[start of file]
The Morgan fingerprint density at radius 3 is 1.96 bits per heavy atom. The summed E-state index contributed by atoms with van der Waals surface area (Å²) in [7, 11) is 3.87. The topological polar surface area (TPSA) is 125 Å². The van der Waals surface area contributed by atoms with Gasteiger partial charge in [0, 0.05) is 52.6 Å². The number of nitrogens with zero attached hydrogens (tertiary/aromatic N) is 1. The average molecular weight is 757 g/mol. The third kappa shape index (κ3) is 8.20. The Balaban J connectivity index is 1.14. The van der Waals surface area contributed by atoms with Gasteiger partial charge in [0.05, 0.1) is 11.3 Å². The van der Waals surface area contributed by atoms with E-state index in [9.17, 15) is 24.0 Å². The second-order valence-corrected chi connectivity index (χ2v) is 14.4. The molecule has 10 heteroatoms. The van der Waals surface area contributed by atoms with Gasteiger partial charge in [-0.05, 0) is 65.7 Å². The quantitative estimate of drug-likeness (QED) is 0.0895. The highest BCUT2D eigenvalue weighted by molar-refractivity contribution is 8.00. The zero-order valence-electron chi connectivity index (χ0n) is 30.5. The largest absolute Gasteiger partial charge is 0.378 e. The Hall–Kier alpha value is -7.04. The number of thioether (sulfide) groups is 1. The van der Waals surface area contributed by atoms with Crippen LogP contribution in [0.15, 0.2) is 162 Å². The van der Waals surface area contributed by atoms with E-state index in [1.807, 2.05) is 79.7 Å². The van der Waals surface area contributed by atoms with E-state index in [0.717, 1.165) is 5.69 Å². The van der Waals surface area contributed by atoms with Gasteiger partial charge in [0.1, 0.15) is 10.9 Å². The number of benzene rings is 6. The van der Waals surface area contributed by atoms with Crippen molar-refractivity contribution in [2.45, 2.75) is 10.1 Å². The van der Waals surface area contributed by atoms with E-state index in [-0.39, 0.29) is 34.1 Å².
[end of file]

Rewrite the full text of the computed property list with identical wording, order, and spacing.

The Morgan fingerprint density at radius 3 is 1.96 bits per heavy atom. The summed E-state index contributed by atoms with van der Waals surface area (Å²) in [7, 11) is 3.87. The topological polar surface area (TPSA) is 125 Å². The van der Waals surface area contributed by atoms with Gasteiger partial charge in [0, 0.05) is 52.6 Å². The number of nitrogens with zero attached hydrogens (tertiary/aromatic N) is 1. The average molecular weight is 757 g/mol. The third kappa shape index (κ3) is 8.20. The Balaban J connectivity index is 1.14. The van der Waals surface area contributed by atoms with Gasteiger partial charge in [0.05, 0.1) is 11.3 Å². The van der Waals surface area contributed by atoms with E-state index in [9.17, 15) is 24.0 Å². The second-order valence-corrected chi connectivity index (χ2v) is 14.4. The molecule has 10 heteroatoms. The van der Waals surface area contributed by atoms with Gasteiger partial charge in [-0.05, 0) is 65.7 Å². The quantitative estimate of drug-likeness (QED) is 0.0895. The highest BCUT2D eigenvalue weighted by molar-refractivity contribution is 8.00. The zero-order valence-electron chi connectivity index (χ0n) is 30.5. The largest absolute Gasteiger partial charge is 0.378 e. The Hall–Kier alpha value is -7.04. The number of thioether (sulfide) groups is 1. The van der Waals surface area contributed by atoms with Crippen LogP contribution in [0.15, 0.2) is 162 Å². The van der Waals surface area contributed by atoms with E-state index in [1.807, 2.05) is 79.7 Å². The van der Waals surface area contributed by atoms with E-state index in [0.717, 1.165) is 5.69 Å². The van der Waals surface area contributed by atoms with Gasteiger partial charge in [0.1, 0.15) is 10.9 Å². The number of benzene rings is 6. The van der Waals surface area contributed by atoms with Crippen molar-refractivity contribution in [2.45, 2.75) is 10.1 Å². The van der Waals surface area contributed by atoms with E-state index in [-0.39, 0.29) is 34.1 Å².